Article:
Edward B.L. Brayley (F.R.M.S.) wrote in 1885, “Mounting Insects - In reply to a query of F.R. Brokenshire:-The best cell I have seen, or used for mounting insects whole, without pressure, is a metal cell with four equidistant projections. It was lately figured and described in the Journal of the Royal Microscopical Society. The projections on the cell are to support the cover glass, and the spaces between the projections allow the balsam or other medium, in which the object is mounted to harden. The cell is admirably adapted for the purpose for which it is intended, and is certainly a most ingenious arrangement. Mr. George Wilks, of Weaste, near Manchester, is the inventor; and doubtless a note dropped to him would bring far more information about the invention, and how to use it, &c., than I can give the inquirer”.

In 1886, James Neville weighed in on a query from a microscopist who used the initials R.S.P., “Wilks' Cell. - It is somewhat difficult to give R.S.P. the information he seeks on the manner of using the Wilks' cell, without first knowing how advanced he may be in the preparation of objects without pressure. It requires a considerable amount of care to get the objects ready for the cell, but when this is done the mounting of them is the easiest part. If R.S.P. refers only to this latter part, he will find no difficulty if he proceeds as follows. Take a cell and see that it is no deeper than the object requires. If it is too deep it can easily be flattened between two pieces of glass by pressure, until the exact depth is gained. All that remains then to be done is to place it on a clean slip, fill it with thick balsam, and, immersing the prepared object, put on the cover glass. In using the thick balsam, numerous air bubbles will most likely appear in the cell. This is a small matter, for if kept in a warm place they will gradually work to the edge and disappear. If R.S.P. wishes for anything like full information on the preparation of objects for the cell, I fear it cannot be given without devoting at least one article to the subject. The Wilks' cell is a very useful introduction, and deserves to be largely used. Prior to its invention I have frequently extemporised one from a vulcanite cell, that sufficiently answered the purpose, although at the cost of time and trouble. Still I think the cell is open to improvement, and would suggest that it had at least twice the number of elevations, or, perhaps better still, was corrugated, as in its present form the cover glass is likely to get broken unless well banked up with edging colour, as there is so large a space between the supports. J.W. Neville, Handsworth, Birmingham”.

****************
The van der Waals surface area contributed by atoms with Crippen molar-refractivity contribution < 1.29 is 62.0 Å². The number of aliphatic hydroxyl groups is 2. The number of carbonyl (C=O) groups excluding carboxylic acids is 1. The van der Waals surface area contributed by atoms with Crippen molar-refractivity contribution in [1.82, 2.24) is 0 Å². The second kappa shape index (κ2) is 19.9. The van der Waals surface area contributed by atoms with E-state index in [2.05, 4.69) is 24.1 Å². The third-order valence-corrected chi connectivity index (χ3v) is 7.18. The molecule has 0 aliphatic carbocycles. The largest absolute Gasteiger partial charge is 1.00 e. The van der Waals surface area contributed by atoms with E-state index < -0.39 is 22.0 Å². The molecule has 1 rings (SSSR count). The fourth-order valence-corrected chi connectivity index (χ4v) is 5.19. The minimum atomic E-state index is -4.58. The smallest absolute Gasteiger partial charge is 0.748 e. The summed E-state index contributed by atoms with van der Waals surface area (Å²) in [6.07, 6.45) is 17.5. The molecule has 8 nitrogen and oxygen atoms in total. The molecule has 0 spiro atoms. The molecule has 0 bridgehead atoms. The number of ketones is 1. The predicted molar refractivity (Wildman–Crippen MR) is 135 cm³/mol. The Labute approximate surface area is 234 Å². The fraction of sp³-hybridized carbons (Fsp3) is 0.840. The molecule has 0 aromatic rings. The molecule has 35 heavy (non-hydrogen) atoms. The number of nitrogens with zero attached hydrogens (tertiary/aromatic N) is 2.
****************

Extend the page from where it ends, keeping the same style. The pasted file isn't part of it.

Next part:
Wilks developed an “improved microtome” in 1888, and presented it to the MMS, “At the April meeting of the Mounting Section, Mr. Wilks exhibited and used an improved form of microtome designed by himself, the principle feature of which is that the cutting plate, or head, is removable, it is fitted to the lower part, by a socket joint, and secured either by a bayonet catch, or a screw. The hole in the plate or head is bored taper, and is 1/16 of an inch less in diameter at the outside. than in the well or tube of the microtome, thus effectually counteracting the effect of shrinkage in the embedding material. The diameter of the well is also much less than in the older form of microtome: an improvement, the value of which every microscopist must appreciate, it is fitted with the usual divided milled head and spring indicator for guaging the thickness of the sections”.